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Hands on: The first Apple Watch apps for road warriors

Galen Gruman | April 28, 2015
30 first-gen apps show promise, but still make you wonder about smartwatch utility

What should have been a handy app on the Apple Watch is the Alarm app. Who doesn't need alarms when on the go? Unfortunately, although it's easy to set alarms on the Apple Watch, it's hard to hear them. Don't rely on it to wake up in the morning in your hotel room.

Likewise, the Music app -- one of the apps I use the most when on the road -- feels like an uneasy fit for the Apple Watch. It plays your iPhone's music, even letting you choose your music using the crown in a way to how the old iPod selection wheel worked -- a revolution in its era that works on the Apple Watch today. And of course you can use Siri to say what you want to play.

Plus, you can send the music to an AirPlay device, such as an Apple TV or speakers. Otherwise the music plays on your iPhone.

Which is what bugs me about the Music app: You're not likely to use your iPhone as speakers, but instead use earbuds or headphones connected to it. In which case, why not use the iPhone itself to control the music selection and playback? OK, so maybe the iPhone is in your backpack, with the cord behind you. Still, using the Apple Watch as music controller feels a bit forced.

When looking at apps from vendors other than Apple, I found more middling offerings. None are bad, but they felt minimally useful -- apps for apps' sake.

An example pair is Apple's Keynote and Microsoft's PowerPoint. Their Apple Watch apps let you advance or reverse your slides in a presentation. I often do that today from an iPhone or iPad Mini when speaking on stage. At first blush, doing so from the Apple Watch was appealing. But you don't get speaker's notes on the Apple Watch, and you can't use the laser-pointer simulation on it, much less the ability to draw on your slides while presenting. OK, that latter capability is not commonly used, but speaker's notes and laser pointers are.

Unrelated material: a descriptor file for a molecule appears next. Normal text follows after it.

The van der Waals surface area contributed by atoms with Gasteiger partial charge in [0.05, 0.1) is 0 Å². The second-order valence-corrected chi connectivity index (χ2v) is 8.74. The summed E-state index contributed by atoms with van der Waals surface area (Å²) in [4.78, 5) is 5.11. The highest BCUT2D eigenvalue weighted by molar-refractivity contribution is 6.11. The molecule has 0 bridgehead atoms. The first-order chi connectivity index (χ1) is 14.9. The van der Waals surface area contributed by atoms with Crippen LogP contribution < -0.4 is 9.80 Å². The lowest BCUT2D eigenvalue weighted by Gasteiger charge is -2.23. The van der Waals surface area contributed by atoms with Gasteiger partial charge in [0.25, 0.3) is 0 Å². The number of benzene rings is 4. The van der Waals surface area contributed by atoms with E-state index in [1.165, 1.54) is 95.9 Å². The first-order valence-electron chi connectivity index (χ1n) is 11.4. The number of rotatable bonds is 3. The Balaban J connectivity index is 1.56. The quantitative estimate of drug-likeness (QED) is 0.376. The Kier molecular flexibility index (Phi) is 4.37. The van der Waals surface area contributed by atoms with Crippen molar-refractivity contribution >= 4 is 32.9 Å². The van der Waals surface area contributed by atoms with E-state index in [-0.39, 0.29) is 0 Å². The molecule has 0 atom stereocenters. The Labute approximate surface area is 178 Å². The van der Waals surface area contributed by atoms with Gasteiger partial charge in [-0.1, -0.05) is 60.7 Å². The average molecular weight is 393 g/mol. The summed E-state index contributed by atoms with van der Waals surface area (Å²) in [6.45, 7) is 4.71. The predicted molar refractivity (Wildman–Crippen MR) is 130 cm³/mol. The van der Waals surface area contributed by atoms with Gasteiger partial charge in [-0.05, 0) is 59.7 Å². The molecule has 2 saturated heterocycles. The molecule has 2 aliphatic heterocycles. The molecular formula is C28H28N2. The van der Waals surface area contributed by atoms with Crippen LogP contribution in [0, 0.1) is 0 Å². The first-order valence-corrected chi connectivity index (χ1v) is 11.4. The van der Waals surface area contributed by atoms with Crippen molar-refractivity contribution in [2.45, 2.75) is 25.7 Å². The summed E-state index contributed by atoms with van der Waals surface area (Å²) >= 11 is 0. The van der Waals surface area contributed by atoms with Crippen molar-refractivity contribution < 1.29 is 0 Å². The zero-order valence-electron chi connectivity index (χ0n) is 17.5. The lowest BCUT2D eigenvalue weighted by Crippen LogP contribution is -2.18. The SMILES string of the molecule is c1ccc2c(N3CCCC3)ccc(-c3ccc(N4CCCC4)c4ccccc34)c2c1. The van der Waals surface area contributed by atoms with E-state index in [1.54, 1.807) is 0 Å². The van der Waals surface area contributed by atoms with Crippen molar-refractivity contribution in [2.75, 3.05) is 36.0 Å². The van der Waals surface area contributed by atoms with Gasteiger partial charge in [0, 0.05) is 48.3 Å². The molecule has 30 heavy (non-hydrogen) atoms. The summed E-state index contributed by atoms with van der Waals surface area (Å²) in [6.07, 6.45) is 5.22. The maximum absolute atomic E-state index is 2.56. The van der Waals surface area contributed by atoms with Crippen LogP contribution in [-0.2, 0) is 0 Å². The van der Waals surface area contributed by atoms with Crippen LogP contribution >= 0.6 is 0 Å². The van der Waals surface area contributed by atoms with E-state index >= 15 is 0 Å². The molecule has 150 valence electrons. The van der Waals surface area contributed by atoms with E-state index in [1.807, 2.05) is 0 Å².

For UI, I slightly prefer the PowerPoint app because it provides both the Forward and Back buttons. The Keynote app can display both, but only if you force-touch the screen to explode them both. Yes, you can swipe to the left on the Keynote Apple Watch app to go backward, but that's not immediately obvious. (Apple obviously knows that, which is why it gave Keynote the option to display both buttons.)

But Keynote for the Apple Watch can remote-control (via the iPhone) a presentation on an iPad, whereas PowerPoint for Apple Watch can remote-control only a presentation on the iPhone. The iPad is a much better editing platform for slideshows, so that's likely where the file will reside.

 

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